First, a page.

Is the IT department the barrier to becoming a Post Digital company?

Forbes has argued that every company is now a software company to some degree. But how many companies are ready to enter the digital era and stop treating digital devices as something to be managed and controlled?

Forbes’s Techonomy site carried a fascinating piece arguing that every company is becoming a software company to some degree. The core of the argument is this:

Regardless of industry  your company is now a software company, and pretending that it’s not spells serious peril. With hardware and software growing more capable at exponential rates, data of all sorts are increasingly getting into the hands of ordinary people—competitors, employees and, especially, customers. Extraordinarily sophisticated tools of measurement, analysis and communication allow these empowered hordes to evaluate, process and distribute the data, along with their opinions about it. Ordinary people increasingly have tools that match and in some cases exceed the sophistication of those used inside the companies that serve them.

This idea is deeply Post Digital. Powerful, sophisticated computing tools are all around us. I have three with me as I type this on a train – a laptop, a tablet and a smartphone. They are no longer something remarkable, something that the company had to provide for you or you wouldn’t be able to use tools of that level. But I have a feeling that this transition to a Post Digital company is going to be a painful one. This is a deep and profound cultural shift for many businesses, a fact the Forbes piece highlights:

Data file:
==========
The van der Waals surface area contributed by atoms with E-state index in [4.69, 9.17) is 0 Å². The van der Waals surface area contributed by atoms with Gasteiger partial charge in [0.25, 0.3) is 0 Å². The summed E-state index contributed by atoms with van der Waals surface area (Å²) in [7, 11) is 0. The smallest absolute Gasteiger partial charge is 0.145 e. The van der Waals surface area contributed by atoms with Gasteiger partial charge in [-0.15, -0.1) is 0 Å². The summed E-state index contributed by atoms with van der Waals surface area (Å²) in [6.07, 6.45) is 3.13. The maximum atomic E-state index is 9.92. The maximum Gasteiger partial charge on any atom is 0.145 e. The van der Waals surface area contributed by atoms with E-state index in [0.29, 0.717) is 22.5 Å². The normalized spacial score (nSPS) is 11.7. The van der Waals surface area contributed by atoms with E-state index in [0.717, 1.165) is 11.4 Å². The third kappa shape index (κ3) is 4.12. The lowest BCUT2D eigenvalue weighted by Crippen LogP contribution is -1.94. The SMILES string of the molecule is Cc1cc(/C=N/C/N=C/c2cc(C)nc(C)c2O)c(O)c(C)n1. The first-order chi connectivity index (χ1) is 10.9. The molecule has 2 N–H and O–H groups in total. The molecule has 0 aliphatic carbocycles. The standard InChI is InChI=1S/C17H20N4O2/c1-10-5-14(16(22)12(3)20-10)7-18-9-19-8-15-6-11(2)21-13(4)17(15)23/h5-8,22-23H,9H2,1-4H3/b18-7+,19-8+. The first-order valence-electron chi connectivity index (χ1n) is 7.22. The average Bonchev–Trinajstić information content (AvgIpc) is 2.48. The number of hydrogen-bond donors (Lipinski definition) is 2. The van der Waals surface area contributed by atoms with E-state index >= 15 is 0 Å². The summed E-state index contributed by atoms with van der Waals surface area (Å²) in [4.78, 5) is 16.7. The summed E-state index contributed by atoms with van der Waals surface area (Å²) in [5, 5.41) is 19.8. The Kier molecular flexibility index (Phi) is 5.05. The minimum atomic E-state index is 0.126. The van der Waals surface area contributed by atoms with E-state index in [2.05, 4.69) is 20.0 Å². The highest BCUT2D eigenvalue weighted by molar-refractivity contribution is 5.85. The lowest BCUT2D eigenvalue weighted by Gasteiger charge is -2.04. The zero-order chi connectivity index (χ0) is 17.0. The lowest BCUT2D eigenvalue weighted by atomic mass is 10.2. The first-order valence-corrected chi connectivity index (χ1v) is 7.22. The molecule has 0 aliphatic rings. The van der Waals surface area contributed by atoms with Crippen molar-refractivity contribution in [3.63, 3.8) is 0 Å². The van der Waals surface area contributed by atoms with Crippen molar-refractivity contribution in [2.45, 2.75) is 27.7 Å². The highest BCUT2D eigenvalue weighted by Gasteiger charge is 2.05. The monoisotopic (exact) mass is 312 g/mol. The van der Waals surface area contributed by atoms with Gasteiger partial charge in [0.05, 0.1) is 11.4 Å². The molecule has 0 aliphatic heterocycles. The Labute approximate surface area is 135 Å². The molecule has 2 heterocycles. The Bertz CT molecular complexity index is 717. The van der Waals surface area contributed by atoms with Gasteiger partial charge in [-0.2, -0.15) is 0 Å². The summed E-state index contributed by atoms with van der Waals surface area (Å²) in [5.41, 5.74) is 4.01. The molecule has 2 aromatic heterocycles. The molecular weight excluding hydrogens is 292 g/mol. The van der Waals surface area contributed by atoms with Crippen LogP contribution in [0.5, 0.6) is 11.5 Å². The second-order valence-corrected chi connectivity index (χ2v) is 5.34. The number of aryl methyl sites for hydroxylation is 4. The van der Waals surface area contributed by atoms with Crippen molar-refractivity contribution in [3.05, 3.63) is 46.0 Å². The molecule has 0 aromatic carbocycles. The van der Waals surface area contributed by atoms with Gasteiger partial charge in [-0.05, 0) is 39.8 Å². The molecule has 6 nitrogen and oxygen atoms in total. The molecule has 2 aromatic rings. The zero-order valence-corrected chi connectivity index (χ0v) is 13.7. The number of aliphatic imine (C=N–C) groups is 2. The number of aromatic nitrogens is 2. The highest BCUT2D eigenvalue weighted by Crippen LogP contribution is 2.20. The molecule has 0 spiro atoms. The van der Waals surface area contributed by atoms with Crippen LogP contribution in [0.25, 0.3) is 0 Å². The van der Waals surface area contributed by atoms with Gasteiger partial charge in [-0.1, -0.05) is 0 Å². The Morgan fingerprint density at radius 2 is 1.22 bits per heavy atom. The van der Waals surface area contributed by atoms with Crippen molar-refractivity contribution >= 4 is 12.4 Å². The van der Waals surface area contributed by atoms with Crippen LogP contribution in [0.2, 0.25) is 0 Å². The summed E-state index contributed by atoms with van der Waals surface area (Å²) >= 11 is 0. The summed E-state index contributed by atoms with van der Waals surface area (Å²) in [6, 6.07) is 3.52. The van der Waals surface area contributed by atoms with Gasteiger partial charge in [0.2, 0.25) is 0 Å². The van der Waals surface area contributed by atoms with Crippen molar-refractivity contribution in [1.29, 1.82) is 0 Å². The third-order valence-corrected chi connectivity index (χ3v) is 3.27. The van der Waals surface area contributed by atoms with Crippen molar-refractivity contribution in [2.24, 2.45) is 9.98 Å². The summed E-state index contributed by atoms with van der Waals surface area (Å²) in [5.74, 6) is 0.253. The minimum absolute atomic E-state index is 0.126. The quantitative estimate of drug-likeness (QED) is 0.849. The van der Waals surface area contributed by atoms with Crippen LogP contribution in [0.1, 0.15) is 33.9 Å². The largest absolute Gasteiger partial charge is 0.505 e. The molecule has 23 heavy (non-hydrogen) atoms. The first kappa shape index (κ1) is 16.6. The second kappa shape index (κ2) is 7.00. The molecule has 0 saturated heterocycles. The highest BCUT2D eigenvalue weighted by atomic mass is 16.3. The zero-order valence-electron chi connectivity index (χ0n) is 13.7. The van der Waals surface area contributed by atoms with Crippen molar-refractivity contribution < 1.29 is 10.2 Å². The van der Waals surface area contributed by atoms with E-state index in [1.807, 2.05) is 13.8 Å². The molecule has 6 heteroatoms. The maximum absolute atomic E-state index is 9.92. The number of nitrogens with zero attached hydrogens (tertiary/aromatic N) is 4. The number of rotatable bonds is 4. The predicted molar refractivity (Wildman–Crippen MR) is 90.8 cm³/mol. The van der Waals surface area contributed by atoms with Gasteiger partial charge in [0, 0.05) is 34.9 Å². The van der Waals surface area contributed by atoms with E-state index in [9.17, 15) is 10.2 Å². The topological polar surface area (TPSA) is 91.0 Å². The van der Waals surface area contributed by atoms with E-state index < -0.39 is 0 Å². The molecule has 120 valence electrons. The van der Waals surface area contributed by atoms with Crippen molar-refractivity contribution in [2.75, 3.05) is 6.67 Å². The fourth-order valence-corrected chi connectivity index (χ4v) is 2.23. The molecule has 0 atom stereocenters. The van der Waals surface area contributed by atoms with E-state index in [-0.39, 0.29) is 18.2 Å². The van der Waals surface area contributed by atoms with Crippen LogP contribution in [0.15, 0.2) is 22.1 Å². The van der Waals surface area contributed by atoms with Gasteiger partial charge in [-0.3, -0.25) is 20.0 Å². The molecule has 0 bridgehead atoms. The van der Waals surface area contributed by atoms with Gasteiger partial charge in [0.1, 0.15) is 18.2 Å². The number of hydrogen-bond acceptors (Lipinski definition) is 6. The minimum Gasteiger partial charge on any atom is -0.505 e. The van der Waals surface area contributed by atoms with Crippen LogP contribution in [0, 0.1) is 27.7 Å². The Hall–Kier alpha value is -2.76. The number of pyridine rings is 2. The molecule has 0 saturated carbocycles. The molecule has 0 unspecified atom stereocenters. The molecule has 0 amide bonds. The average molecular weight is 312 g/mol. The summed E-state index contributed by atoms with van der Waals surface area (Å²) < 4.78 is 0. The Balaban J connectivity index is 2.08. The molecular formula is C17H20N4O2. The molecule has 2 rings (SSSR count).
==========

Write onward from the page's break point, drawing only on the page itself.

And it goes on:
One well-respected executive recently quit the board of a natural gas giant, I’m told by someone directly familiar with the matter, specifically because he felt the company was not responding with sufficient urgency to Picarro-like information about methane leaks.

Most businesses are just not equipped to deal with rapid shifts in the information ecology around their main areas of operation. And that’s because they’re still bound by decisions made in an earlier age, an age when computers were a luxury, internet access a rarity and the consequences of multiple employees having access to information technology were unknown. And so, quite reasonably, IT departments were constructed to control costs and usage, to make sure that these new, expensive tools didn’t cost the business too much, or expose it to too much risk. This was a policy for an age where digital tools were remarkable, with a price to match.

Those days are long gone.

The majority of IT departments are still in “command and control” mode, used to determining exactly which devices and which software people get to use. Is that sustainable? Very few companies get to determine exactly the clothes we wear to the office, and fewer still which cars we drive to get there. Even company cars are chosen from a range.

The approach is certainly under siege. The arrival of iPad and iPhone in people’s bags and pockets mean that they have personal devices with them that are powerful enough to do the majority of what most workers need, which often have their own internet connections and which are people’s preferred device. They are using these devices for work, creating an ecosystem of devices used for business purposes that aren’t beholden to the IT department in the same way that the corporate PC and the BlackBerry were.

So were do we go from here? I suspect that the traditional corporate IT function is in decline, and will eventually drop to the handful of people needed to run something like – say – and traditional corporate phone system (which is itself under threat, squeezed between VoIP systems like Skype, and the omnipresent smartphone). Bring Your Own Device (BYOD) will rapidly become the norm. And, even as the IT management team declines, a new department will rise, one dedicated to informing the business’s strategy in realtime and facilitating customer needs, rather than controlling employees. And doesn’t that sound like a more interesting place to work?